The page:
Saturday, February 18, 2017
Exhibit Hall (Hynes Convention Center)
Meilin Zhu, PATH, Seattle, WA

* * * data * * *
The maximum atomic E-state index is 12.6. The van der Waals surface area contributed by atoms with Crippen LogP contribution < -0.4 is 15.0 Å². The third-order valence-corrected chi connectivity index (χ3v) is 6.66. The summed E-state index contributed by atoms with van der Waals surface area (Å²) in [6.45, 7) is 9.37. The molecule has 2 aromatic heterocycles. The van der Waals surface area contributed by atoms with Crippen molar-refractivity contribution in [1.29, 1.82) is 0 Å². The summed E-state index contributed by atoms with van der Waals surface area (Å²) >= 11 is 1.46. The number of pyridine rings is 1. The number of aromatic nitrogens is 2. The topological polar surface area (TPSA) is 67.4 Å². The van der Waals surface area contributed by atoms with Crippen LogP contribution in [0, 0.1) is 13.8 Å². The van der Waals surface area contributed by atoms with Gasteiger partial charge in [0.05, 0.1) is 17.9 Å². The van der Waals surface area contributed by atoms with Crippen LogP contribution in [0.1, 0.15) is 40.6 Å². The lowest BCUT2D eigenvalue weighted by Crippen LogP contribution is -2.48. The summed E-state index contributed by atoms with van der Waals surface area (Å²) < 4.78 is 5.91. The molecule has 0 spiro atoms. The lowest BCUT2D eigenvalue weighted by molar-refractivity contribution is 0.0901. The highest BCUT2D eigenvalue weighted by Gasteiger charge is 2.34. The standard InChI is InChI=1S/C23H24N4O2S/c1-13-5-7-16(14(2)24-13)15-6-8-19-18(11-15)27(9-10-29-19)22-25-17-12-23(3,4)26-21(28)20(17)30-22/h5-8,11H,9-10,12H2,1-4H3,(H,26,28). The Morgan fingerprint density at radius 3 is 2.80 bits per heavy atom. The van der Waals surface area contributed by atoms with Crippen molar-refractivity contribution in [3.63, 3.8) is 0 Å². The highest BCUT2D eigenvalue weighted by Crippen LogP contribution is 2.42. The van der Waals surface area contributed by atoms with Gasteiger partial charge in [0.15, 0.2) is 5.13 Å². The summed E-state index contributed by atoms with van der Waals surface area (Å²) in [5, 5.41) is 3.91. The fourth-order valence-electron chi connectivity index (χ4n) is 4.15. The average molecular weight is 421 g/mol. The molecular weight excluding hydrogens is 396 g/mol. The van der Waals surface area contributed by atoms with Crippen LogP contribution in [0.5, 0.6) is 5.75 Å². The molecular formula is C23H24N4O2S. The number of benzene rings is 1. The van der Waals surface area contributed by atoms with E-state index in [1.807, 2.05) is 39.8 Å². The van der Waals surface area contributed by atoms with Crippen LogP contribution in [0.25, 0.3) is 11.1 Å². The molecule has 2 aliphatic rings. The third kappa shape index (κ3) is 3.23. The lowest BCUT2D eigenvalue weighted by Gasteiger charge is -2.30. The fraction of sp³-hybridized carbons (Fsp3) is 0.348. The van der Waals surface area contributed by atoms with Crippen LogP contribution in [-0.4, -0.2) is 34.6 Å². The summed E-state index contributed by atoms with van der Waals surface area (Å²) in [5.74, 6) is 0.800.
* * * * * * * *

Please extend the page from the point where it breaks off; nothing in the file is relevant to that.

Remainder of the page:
Rapid diagnostic tests (RDTs) provide a great tool for malaria elimination, especially in low resource settings where microscopy or PCR are not available. The most widely used RDT in Africa detects the Plasmodium falciparum-specific antigen, HRP2. There is a new generation of RDTs targeting the same analyte but with significant improvement in limit of detection to support malaria elimination. However, these tests can generate false negative results in infections from parasites that have HRP2 gene deletion leading to variable RDT performance. To confirm false negatives on the High Sensitive Rapid Diagnostic Test (HS-RDT) as pfhrp2 and/or pfhrp3 gene deletions, a genus and species-specific quantitative PET-PCR and 4 pfhrp2 and pfhrp3 nested PCRs were established as reference assays. P. falciparum strains, with different pfhrp2 and pfhrp3 genetic profiles, were serially diluted to determine the sensitivity of each reference assay and the HS-RDT. PET-PCR and pfhrp2 exon 1-2 nested PCR detect 1.56 parasites/uL. Pfhrp2 exon 2, Pfhrp3 exon 1-2 and pfhrp3 exon 2 nested PCRs detect 25 parasites/uL, 50 parasites/uL, and 3.13 parasites/uL, respectively. 8 clinical samples negative on the HS-RDT from Uganda were evaluated on the reference assays. 1 clinical sample out of 8 was confirmed to have pfhrp2 and pfhrp3 genes deleted. Thus, we established a novel set of reference assays for the HS-RDT using a quantitative sample validation test, the PET-PCR, and pfhrp2 and pfhrp3 nested PCRs. We were also able to confirm one false negative HS-RDT result as a pfhrp2 and pfhrp3 gene deletion in Uganda.